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24 May 2006 @ 10:23 pm
Getting a clue  
You can find a therapist for just about any issue these days but for some reason, Munchausen Syndrome seems to be an exception. Hanging out on a mailing list for those with Munchausen (to talk about my Munchausen by proxy abuse experience) I keep hearing how hard it is to find a mental health professional with knowledge and experience working with clients who have this illness. One person went to a psychiatrist today and all he knew about Munchausen's syndrome was what he learned from an internet encyclopedia entry. For this she spent two hundred bucks.

I don't expect every MFCC to know about Munchausen but you'd think the training a psychiatrist receives would cover it with other factitious disorders.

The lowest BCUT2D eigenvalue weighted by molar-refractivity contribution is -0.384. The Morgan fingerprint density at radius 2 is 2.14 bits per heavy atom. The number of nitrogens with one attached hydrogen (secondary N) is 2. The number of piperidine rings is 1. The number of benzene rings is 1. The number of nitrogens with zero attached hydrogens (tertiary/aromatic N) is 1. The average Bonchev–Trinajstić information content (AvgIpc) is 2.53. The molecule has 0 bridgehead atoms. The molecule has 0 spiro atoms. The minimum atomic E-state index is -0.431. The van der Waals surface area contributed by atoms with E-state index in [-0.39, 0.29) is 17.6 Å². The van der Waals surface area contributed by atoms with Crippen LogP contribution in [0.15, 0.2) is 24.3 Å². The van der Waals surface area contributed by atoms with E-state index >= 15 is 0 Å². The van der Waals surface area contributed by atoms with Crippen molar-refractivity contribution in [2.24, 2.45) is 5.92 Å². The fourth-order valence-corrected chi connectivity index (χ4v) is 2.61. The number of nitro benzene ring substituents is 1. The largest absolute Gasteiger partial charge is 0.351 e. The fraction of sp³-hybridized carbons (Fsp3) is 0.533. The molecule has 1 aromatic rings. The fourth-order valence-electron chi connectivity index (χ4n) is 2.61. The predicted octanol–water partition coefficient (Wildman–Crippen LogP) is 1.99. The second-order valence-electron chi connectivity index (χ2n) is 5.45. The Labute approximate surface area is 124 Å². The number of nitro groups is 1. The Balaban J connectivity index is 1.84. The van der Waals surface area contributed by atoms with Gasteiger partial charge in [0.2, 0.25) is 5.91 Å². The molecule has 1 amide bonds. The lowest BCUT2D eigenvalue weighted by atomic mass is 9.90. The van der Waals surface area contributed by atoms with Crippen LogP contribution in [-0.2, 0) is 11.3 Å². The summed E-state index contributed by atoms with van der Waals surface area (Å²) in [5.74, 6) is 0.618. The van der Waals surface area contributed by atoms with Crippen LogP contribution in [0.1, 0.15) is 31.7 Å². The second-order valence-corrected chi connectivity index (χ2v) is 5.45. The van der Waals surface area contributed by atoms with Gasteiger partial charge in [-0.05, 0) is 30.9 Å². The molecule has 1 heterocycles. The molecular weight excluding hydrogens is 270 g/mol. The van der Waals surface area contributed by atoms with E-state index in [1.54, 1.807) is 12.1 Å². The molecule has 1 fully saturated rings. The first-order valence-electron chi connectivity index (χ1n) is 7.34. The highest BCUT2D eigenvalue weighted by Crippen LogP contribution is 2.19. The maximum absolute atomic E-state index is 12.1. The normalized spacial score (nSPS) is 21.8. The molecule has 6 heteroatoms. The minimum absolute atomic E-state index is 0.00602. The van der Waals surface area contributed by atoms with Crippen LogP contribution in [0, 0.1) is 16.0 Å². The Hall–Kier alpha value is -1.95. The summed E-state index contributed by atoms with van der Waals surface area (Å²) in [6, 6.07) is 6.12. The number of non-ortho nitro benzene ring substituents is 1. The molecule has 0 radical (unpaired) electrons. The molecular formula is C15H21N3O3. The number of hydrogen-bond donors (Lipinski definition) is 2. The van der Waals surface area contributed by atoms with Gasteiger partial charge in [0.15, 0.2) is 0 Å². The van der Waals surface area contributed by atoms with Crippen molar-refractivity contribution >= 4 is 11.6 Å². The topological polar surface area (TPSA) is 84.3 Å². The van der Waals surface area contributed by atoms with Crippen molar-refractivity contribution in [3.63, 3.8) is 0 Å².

It seems to me like it takes a lot of courage to admit to having Munchausen Syndrome and then to not find anyone who understands even the basics must be really disheartening. Worse, some information on the internet is pretty grim about the prognosis but I've observed that those who work with a nonjudgmental therapist willing to learn about this illness can make good progress in resisting the urge to act out, much as in other compulsive disorders.

It also concerns me that doctors and nurses get educated about it so they don't overreact when a patient reveals that they have Munchausen Syndrome or make the assumption that the patient is never telling the truth about their symptoms. I've read about patients coming in with legitimate complaints and not being treated. I understand that it is difficult sometimes to tell but I think a rapport can be established that would allow the doctor to ask the patient to confirm that they are being truthful. (I'd suggest the patient to make a contract that they will always answer such questions truthfully.) Presumably the patient who admits to having Munchausen Syndrome is invested in their own recovery and willing to make such a contract.